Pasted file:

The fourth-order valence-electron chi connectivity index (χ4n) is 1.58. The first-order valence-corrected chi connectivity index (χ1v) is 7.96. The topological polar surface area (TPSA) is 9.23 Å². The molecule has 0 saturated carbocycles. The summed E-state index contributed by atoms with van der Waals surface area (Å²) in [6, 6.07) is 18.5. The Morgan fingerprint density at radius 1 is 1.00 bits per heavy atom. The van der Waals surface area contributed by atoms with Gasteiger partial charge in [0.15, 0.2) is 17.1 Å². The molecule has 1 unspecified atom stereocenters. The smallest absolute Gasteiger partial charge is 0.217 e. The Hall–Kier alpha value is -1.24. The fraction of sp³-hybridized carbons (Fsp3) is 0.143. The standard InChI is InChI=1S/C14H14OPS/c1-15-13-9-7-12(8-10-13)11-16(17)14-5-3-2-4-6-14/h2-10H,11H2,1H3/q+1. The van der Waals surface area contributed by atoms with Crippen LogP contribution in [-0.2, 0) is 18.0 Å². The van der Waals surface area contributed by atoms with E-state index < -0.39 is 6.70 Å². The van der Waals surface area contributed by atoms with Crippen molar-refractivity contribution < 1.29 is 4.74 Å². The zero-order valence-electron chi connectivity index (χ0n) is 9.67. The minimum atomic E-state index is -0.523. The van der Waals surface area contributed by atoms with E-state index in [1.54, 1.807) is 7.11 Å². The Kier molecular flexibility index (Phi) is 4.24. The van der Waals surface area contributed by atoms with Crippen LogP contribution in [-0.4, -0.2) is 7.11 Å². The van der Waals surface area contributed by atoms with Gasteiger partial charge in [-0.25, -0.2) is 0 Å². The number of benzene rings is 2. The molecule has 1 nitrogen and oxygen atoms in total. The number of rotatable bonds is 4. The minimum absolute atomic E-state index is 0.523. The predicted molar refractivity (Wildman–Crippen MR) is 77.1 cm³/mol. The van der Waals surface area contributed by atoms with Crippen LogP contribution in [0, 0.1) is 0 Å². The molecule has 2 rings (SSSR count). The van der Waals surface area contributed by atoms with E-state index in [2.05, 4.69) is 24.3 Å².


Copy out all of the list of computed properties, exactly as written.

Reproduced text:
The fourth-order valence-electron chi connectivity index (χ4n) is 1.58. The first-order valence-corrected chi connectivity index (χ1v) is 7.96. The topological polar surface area (TPSA) is 9.23 Å². The molecule has 0 saturated carbocycles. The summed E-state index contributed by atoms with van der Waals surface area (Å²) in [6, 6.07) is 18.5. The Morgan fingerprint density at radius 1 is 1.00 bits per heavy atom. The van der Waals surface area contributed by atoms with Gasteiger partial charge in [0.15, 0.2) is 17.1 Å². The molecule has 1 unspecified atom stereocenters. The smallest absolute Gasteiger partial charge is 0.217 e. The Hall–Kier alpha value is -1.24. The fraction of sp³-hybridized carbons (Fsp3) is 0.143. The standard InChI is InChI=1S/C14H14OPS/c1-15-13-9-7-12(8-10-13)11-16(17)14-5-3-2-4-6-14/h2-10H,11H2,1H3/q+1. The van der Waals surface area contributed by atoms with Crippen LogP contribution in [-0.2, 0) is 18.0 Å². The van der Waals surface area contributed by atoms with E-state index < -0.39 is 6.70 Å². The van der Waals surface area contributed by atoms with Crippen molar-refractivity contribution < 1.29 is 4.74 Å². The zero-order valence-electron chi connectivity index (χ0n) is 9.67. The minimum atomic E-state index is -0.523. The van der Waals surface area contributed by atoms with E-state index in [1.54, 1.807) is 7.11 Å². The Kier molecular flexibility index (Phi) is 4.24. The van der Waals surface area contributed by atoms with Crippen LogP contribution in [-0.4, -0.2) is 7.11 Å². The van der Waals surface area contributed by atoms with Gasteiger partial charge in [-0.25, -0.2) is 0 Å². The number of benzene rings is 2. The molecule has 1 nitrogen and oxygen atoms in total. The number of rotatable bonds is 4. The minimum absolute atomic E-state index is 0.523. The predicted molar refractivity (Wildman–Crippen MR) is 77.1 cm³/mol. The van der Waals surface area contributed by atoms with Crippen LogP contribution in [0, 0.1) is 0 Å². The molecule has 2 rings (SSSR count). The van der Waals surface area contributed by atoms with E-state index in [2.05, 4.69) is 24.3 Å².